Because it is so heavily dependent on cars and highways, Hartford has sometimes been thought of as a smaller version of Los Angeles. It would be hard to spin that as a compliment; Los Angeles conjurs an image of sprawl, riots and smog as well as traffic congestion.
But as with many stereotypes, this one is dated. Los Angeles has begun to drastically change how citizens interact with its built environment. Hartford has traffic, to be sure, but it also has positive traits in common with Los Angeles besides traffic. While vastly different in size, both are culturally and ethnically rich. Both have a wide and varied building stock. Hartford could learn and benefit from a series of successful policies recently implemented in the City of Angels.
Public transportation has been the way of the past and is certainly a necessity of the future. Generations to come will look to the 20th century as an anomalous era of strict car-dependency. Don't misunderstand — the automobile is one of the greatest modern inventions and allows for unprecedented mobility. However, both Hartford and Los Angeles should never have relied upon the automobile as the sole mode of transportation. Both had impressive rail systems that were torn up and abandoned in favor of publicly subsidized roads.
With the freeways choked to a standstill during rush hours, Angelenos have come to realize the need for a balanced transportation system. In 2008, at the beginning of a steep economic decline, voters in Los Angeles County willingly approved a half-cent sales tax increase solely to fund transit projects. The city is now using this guaranteed revenue stream as leverage in applying for large sums of federal transportation dollars. The communities built around transit stations are increasingly sustainable and pedestrian-friendly.
Connecticut voters and legislators, this could be your solution to funding the Hartford-New Britain busway, commuter and high-speed rail between New Haven and Springfield, and (dare I suggest?) the Griffin Line, which would finally unite Hartford area residents with Bradley Airport via public transportation.
Act swiftly and you too will become a model of public financing, similar to Los Angeles Mayor Antonio Villaraigosa's plan to build 30 years worth of transit over a single decade. Over the past five years, Los Angeles has opened two bus-rapid-transit lines and one light rail line, in addition to the four existing rail lines. With added funding from the sales tax increase, the future for transit is bright in L.A.
An even greater lesson can be learned from downtown Los Angeles' ambitious and widely successful adaptive reuse policy. In 1999, the city created an overlay zone that exempted a series of historic and vacant commercial buildings from a variety of needless requirements.
Foremost were the city's inane parking requirements. Before the policy was passed, residential developers were required by law to provide between 1.5 and two parking spaces per residential unit developed. In a neighborhood that is immensely walkable with a tight-knit urban fabric, this obligation prevented even the most adventurous developers from investing in downtown Los Angeles.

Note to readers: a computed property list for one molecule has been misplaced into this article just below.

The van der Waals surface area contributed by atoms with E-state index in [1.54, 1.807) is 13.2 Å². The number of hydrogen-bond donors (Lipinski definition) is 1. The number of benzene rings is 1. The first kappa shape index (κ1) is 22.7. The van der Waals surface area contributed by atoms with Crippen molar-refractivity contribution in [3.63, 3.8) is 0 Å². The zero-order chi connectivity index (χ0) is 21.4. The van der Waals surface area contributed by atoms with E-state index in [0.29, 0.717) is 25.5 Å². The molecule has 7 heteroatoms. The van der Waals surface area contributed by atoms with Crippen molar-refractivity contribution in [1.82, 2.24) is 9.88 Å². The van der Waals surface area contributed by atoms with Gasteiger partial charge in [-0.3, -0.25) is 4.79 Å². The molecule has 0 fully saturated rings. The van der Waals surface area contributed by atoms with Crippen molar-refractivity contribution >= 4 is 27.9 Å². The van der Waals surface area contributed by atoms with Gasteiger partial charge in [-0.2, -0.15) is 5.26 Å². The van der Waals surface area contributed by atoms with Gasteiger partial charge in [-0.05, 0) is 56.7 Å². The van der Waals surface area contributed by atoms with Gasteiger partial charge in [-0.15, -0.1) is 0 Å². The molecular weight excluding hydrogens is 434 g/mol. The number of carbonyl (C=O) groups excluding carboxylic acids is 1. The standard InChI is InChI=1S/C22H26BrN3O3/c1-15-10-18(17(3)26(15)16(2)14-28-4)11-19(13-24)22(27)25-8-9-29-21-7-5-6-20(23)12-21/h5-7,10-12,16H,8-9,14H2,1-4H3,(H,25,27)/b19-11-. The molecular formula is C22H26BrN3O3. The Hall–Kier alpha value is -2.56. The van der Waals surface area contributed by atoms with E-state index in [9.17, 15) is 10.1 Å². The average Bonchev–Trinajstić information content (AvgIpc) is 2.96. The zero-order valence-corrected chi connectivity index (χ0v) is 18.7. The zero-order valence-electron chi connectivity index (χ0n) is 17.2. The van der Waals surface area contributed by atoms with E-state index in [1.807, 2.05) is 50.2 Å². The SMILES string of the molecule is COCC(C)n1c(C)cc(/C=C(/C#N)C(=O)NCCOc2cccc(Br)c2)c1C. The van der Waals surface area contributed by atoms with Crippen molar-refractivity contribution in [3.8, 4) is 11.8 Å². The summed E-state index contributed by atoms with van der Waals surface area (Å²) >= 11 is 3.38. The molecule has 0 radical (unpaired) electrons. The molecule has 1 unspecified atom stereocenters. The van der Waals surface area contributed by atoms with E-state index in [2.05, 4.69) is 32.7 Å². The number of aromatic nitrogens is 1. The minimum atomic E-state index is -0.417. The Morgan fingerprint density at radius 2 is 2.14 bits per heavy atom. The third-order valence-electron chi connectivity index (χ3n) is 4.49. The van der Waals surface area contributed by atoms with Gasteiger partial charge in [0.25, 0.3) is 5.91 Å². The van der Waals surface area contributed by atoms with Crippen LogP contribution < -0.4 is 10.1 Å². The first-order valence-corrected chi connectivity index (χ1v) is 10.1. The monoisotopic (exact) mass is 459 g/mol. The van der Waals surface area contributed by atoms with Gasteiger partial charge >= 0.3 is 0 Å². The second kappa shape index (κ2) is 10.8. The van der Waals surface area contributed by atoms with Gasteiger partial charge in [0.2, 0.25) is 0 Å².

Downtown Hartford and its surrounding areas have a similar array of older, vacant buildings that are ripe for redevelopment. Local developers such as David Nyberg and Common Ground understand the attractiveness of housing close to downtown. Why are they the exceptions? Hartford has demolished too many buildings when there is immense potential in reusing them. After all, tearing down a building to build a new LEED-certified structure is often more wasteful than retrofitting an existing building in a sustainable manner.
A few sites demand immediate attention. The Capewell Horse Nail building is a prime example. This magnificent structure at the intersection of Charter Oak Ave and Popieluszko Court will suffer the same unfortunate (but avoidable) fate as the "Butt-Ugly Building" if nothing is done soon. The same can be said for the Hartford Office Supply Co. building on Capitol Avenue, which is also headed for an untimely death. With the appropriate legislative and popular support, these urban treasures can be brought back to life.
Cities are living organisms. The mechanisms by which they live and die are the policies implemented by local leaders. Like Los Angeles, Hartford should recognize its failed policies of the past and change them. Hartford's future need not be as grim as its recent past — if the city has anything, it is opportunity.
Nat Gale of Hartford is a graduate student in the School of Policy, Planning, and Development at the University of Southern California in Los Angeles. He and fellow students Emily Hsiung, Dmitry Galkin, Brett MacNaughton and Charlene Young are working on a semester project analyzing Hartford's economic development policies, and all contributed to this piece.
Reprinted with permission of the Hartford Courant.
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